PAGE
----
The Magic of the Altar Rail, by Austin Ruse

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By Austin Ruse, Crisis Magazine, December 6, 2019

Austin Ruse is a Crisis contributing editor and president of the Center for Family & Human Rights (C-FAM). He is the author of Fake Science: Exposing the Left’s Skewed Statistics, Fuzzy Facts, and Dodgy Data, published by Regnery; and Little Suffering Souls: Children Whose Short Lives Point Us to Christ, published by Tan Books. The views expressed here are solely his own.

Austin RuseTo look at our diocese, you might assume it’s on the liberal side. Located in Northern Virginia and established in 1974, most of the newer churches (and there are many of them) are “in the round.” You know the ones—they look like spaceships. Needless to say, these triumphs of modern ecclesial architecture generally exclude altar rails. Even so, through only four bishops and a plethora of orthodox priests, much of the modern craziness passed us by. We didn’t even get girl altar boys until a few years ago. Reception of the Precious Blood doesn’t happen here.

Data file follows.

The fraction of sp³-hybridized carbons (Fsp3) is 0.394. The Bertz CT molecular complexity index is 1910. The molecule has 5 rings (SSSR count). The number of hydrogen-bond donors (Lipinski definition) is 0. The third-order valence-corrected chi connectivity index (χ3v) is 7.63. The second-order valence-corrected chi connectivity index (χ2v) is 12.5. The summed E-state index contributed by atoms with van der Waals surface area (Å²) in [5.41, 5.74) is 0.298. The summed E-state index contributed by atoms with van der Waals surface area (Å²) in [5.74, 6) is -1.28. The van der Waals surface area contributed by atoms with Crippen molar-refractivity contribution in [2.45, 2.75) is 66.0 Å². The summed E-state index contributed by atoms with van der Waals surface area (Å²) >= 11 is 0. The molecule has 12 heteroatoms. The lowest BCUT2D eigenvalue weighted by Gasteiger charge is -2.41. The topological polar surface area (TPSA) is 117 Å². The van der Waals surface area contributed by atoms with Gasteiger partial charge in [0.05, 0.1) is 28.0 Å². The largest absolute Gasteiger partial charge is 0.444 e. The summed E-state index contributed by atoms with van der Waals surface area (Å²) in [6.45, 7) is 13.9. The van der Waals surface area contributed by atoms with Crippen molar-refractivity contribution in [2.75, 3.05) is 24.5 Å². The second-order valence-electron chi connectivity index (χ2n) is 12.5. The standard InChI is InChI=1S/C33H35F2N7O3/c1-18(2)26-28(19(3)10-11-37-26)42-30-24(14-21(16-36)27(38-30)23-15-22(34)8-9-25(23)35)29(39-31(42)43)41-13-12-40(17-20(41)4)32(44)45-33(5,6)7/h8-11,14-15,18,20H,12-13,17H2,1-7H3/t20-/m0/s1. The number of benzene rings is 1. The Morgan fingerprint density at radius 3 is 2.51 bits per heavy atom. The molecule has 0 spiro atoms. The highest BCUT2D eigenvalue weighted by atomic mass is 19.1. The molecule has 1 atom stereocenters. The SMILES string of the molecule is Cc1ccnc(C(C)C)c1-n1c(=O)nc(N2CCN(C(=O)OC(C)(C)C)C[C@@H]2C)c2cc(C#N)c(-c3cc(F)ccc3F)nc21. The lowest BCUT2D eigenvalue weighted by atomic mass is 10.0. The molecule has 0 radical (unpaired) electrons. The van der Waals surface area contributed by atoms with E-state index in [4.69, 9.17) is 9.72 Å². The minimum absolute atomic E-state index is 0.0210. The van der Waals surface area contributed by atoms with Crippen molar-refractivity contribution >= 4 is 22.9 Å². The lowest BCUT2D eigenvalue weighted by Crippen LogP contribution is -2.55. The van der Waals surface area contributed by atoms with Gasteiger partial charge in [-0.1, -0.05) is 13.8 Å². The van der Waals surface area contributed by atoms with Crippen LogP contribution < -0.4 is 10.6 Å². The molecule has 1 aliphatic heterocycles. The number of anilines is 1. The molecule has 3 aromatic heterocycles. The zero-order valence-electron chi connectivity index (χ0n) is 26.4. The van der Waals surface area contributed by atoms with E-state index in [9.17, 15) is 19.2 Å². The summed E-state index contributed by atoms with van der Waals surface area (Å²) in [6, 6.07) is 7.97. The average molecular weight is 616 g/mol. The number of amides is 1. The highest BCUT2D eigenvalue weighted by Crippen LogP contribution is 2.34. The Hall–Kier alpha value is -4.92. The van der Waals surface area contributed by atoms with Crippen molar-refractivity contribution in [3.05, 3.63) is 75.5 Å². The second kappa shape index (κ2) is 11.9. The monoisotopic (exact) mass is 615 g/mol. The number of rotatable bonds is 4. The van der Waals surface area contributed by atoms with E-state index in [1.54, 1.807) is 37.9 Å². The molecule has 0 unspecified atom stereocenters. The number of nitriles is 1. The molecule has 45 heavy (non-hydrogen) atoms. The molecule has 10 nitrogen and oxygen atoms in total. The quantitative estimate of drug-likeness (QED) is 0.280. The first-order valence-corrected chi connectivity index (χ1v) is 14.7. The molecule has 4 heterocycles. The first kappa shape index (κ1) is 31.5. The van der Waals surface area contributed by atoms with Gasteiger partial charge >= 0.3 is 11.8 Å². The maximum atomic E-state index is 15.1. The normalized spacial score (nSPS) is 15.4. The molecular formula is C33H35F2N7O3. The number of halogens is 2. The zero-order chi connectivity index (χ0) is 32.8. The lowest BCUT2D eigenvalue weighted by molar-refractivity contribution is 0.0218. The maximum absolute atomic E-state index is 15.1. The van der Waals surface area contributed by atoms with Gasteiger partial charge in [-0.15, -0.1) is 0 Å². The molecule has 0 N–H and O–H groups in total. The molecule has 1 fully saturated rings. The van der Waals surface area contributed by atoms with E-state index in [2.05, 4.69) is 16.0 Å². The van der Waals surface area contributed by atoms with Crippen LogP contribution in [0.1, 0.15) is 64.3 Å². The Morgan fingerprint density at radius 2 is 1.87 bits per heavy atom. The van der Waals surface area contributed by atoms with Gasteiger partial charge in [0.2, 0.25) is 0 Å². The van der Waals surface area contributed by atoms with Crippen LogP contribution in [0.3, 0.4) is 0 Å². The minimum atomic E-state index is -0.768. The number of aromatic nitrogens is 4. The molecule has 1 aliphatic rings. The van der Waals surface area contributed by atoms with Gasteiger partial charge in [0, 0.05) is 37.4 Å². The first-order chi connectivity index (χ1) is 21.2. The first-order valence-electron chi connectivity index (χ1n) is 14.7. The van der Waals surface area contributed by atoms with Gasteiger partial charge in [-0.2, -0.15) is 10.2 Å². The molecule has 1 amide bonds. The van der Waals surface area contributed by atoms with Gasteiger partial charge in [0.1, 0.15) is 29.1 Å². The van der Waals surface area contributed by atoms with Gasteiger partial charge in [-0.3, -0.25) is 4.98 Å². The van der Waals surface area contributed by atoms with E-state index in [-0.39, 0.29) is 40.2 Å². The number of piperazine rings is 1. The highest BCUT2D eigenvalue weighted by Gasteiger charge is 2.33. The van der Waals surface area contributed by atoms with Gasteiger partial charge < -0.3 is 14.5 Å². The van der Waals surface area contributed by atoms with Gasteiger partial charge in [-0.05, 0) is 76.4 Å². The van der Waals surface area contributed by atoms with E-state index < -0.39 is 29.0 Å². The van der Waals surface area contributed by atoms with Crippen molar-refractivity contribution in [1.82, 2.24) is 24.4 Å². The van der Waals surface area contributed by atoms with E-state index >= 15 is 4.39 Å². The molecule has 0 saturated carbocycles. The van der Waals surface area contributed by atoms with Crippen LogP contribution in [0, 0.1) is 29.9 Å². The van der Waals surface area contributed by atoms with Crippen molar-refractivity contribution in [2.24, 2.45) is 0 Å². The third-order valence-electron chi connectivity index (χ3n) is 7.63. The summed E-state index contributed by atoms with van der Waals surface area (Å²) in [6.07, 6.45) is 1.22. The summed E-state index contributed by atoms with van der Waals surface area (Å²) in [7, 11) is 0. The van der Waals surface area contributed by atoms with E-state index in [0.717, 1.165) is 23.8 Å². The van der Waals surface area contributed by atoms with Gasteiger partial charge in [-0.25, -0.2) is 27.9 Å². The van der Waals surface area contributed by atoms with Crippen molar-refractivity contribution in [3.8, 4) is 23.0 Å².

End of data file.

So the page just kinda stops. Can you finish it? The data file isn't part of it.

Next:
Our pastor—a very conservative priest—told parishioners several months ago he was putting in an altar rail, and that we would begin using it. He said we could receive standing or kneeling, on the tongue or in the hand, but that we would be lining up along the altar rail. Rather than shuffling ever forward, staring at the neck of the person in front of us, Father thought we might be more recollected if we paused at the altar rail and raised our eyes and souls to the tabernacle, the Crucifix, and the sanctuary.

He published a lovely column about the “functional and sacramental purposes” of the altar rail. “It distinguishes between the sanctuary and the nave and the priest from the people. It harkens back to the Jewish understanding of the Holy of Holies where the people are invited to confidently step up to the very edge of the Holy of Holies in reverence.” Without an altar rail, he wrote, “the people approach the Communion station and, after receiving Communion, hurriedly depart. A panoramic devotional view of a beautiful sanctuary, like the splendor of decorations adorning a wedding feast, is thus unlikely. The reception of Communion is individualistic, not communal.”  ….

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